Atlantic Ocean Current Might Not Shut Down So Soon

Greenland’s ice loss, measured from the Grace and Grace-FO satellites. NASA. Several recent studies have raised real-world alarms that a crucial ocean current that circulates heat to northern countries might shut down this century, with potentially disastrous consequences. That scenario has happened in the past, most recently more than 16,000 years ago. However, it relies on Greenland shedding a lot of ice into the ocean.

Yuxin Zhou at The Conversation: While Greenland is losing huge volumes of ice right now – worryingly comparable to a midrange Heinrich event – the ice loss will likely not continue for long enough to shut down the current on its own.

Icebergs are much more effective at disrupting the current than meltwater from land, in part because icebergs can carry fresh water directly out to the locations where the current sinks. Future warming, however, will force the Greenland ice sheet to recede away from the coast too soon to deliver enough fresh water by iceberg.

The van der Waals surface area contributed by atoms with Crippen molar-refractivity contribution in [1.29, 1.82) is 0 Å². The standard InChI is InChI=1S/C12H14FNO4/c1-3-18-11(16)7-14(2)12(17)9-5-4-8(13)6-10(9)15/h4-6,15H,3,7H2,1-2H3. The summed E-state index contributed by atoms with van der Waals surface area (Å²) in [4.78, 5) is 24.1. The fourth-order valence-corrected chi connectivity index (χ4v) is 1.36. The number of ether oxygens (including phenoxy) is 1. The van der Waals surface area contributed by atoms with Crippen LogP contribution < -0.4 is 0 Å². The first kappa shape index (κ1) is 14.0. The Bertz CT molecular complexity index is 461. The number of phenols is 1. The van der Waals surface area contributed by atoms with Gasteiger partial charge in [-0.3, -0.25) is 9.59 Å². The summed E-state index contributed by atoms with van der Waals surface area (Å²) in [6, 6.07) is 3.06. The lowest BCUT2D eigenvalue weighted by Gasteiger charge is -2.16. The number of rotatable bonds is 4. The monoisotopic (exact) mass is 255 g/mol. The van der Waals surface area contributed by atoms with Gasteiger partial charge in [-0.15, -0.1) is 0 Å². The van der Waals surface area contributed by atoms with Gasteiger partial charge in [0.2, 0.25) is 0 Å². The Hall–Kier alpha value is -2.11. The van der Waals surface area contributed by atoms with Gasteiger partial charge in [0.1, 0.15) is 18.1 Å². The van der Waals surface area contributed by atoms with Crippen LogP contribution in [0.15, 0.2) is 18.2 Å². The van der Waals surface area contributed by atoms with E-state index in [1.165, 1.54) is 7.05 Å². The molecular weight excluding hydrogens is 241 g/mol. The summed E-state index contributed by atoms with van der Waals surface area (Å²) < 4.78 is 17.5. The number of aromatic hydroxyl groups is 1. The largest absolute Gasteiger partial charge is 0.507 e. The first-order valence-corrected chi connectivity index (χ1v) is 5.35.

The strength of the Atlantic Meridional Overturning Circulation, or AMOC, is projected to decline 24% to 39% by 2100. By then, Greenland’s iceberg formation will be closer to the weakest Heinrich events of the past. Heinrich events, in contrast, lasted 200 years or so.

Instead of icebergs, meltwater pouring into the Atlantic at the island’s edge is projected to become the leading cause of Greenland’s thinning. Meltwater still sends fresh water into the ocean, but it mixes with seawater and tends to move along the coast rather than directly freshening the open ocean as drifting icebergs do.

More here.

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